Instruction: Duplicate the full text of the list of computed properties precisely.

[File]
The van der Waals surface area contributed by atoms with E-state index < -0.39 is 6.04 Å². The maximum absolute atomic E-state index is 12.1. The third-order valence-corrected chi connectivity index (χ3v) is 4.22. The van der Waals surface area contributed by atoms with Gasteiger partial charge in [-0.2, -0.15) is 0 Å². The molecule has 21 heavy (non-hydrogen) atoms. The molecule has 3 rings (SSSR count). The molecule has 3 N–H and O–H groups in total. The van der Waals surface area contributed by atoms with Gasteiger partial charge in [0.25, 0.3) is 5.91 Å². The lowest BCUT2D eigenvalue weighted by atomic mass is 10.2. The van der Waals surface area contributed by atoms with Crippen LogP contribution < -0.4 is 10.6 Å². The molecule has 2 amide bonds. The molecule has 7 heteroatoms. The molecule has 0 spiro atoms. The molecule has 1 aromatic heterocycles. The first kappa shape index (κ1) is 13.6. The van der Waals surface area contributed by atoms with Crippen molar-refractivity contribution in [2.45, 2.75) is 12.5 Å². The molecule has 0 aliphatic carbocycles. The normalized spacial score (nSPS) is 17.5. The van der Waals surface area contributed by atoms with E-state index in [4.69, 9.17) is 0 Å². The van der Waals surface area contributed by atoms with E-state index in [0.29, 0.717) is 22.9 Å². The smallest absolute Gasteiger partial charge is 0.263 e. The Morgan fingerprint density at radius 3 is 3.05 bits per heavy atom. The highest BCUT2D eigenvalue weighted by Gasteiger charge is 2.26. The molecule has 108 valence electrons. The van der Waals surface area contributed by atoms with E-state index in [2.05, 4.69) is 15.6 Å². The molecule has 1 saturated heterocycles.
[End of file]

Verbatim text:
The van der Waals surface area contributed by atoms with E-state index < -0.39 is 6.04 Å². The maximum absolute atomic E-state index is 12.1. The third-order valence-corrected chi connectivity index (χ3v) is 4.22. The van der Waals surface area contributed by atoms with Gasteiger partial charge in [-0.2, -0.15) is 0 Å². The molecule has 21 heavy (non-hydrogen) atoms. The molecule has 3 rings (SSSR count). The molecule has 3 N–H and O–H groups in total. The van der Waals surface area contributed by atoms with Gasteiger partial charge in [0.25, 0.3) is 5.91 Å². The lowest BCUT2D eigenvalue weighted by atomic mass is 10.2. The van der Waals surface area contributed by atoms with Crippen LogP contribution < -0.4 is 10.6 Å². The molecule has 2 amide bonds. The molecule has 7 heteroatoms. The molecule has 0 spiro atoms. The molecule has 1 aromatic heterocycles. The first kappa shape index (κ1) is 13.6. The van der Waals surface area contributed by atoms with Crippen molar-refractivity contribution in [2.45, 2.75) is 12.5 Å². The molecule has 0 aliphatic carbocycles. The normalized spacial score (nSPS) is 17.5. The van der Waals surface area contributed by atoms with E-state index in [4.69, 9.17) is 0 Å². The van der Waals surface area contributed by atoms with E-state index in [0.29, 0.717) is 22.9 Å². The smallest absolute Gasteiger partial charge is 0.263 e. The Morgan fingerprint density at radius 3 is 3.05 bits per heavy atom. The highest BCUT2D eigenvalue weighted by Gasteiger charge is 2.26. The molecule has 108 valence electrons. The van der Waals surface area contributed by atoms with E-state index in [2.05, 4.69) is 15.6 Å². The molecule has 1 saturated heterocycles.